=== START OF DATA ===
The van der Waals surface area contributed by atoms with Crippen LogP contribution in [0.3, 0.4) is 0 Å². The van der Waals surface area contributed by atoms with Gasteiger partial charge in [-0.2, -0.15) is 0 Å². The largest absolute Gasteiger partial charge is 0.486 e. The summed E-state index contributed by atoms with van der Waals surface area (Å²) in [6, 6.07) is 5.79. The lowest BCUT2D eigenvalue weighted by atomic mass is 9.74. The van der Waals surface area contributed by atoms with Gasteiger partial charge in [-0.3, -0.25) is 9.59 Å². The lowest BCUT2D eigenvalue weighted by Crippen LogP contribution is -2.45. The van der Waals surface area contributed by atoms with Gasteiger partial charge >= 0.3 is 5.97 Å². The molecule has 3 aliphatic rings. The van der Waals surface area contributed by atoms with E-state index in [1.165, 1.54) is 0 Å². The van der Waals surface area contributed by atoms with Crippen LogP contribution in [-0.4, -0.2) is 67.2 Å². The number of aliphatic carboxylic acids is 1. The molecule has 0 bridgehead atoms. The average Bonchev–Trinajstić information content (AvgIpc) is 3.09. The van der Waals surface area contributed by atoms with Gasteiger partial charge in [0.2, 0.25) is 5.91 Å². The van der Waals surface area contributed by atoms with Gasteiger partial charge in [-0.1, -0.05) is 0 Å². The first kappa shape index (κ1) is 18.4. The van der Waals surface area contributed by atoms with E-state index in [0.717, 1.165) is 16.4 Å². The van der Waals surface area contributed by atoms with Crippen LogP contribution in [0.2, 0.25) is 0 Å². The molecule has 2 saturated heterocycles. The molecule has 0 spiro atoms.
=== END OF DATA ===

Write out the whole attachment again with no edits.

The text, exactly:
The van der Waals surface area contributed by atoms with Crippen LogP contribution in [0.3, 0.4) is 0 Å². The van der Waals surface area contributed by atoms with Gasteiger partial charge in [-0.2, -0.15) is 0 Å². The largest absolute Gasteiger partial charge is 0.486 e. The summed E-state index contributed by atoms with van der Waals surface area (Å²) in [6, 6.07) is 5.79. The lowest BCUT2D eigenvalue weighted by atomic mass is 9.74. The van der Waals surface area contributed by atoms with Gasteiger partial charge in [-0.3, -0.25) is 9.59 Å². The lowest BCUT2D eigenvalue weighted by Crippen LogP contribution is -2.45. The van der Waals surface area contributed by atoms with Gasteiger partial charge >= 0.3 is 5.97 Å². The molecule has 3 aliphatic rings. The van der Waals surface area contributed by atoms with E-state index in [1.165, 1.54) is 0 Å². The van der Waals surface area contributed by atoms with Crippen LogP contribution in [-0.4, -0.2) is 67.2 Å². The number of aliphatic carboxylic acids is 1. The molecule has 0 bridgehead atoms. The average Bonchev–Trinajstić information content (AvgIpc) is 3.09. The van der Waals surface area contributed by atoms with Gasteiger partial charge in [0.2, 0.25) is 5.91 Å². The van der Waals surface area contributed by atoms with Gasteiger partial charge in [-0.1, -0.05) is 0 Å². The first kappa shape index (κ1) is 18.4. The van der Waals surface area contributed by atoms with E-state index in [0.717, 1.165) is 16.4 Å². The van der Waals surface area contributed by atoms with Crippen LogP contribution in [0.2, 0.25) is 0 Å². The molecule has 2 saturated heterocycles. The molecule has 0 spiro atoms.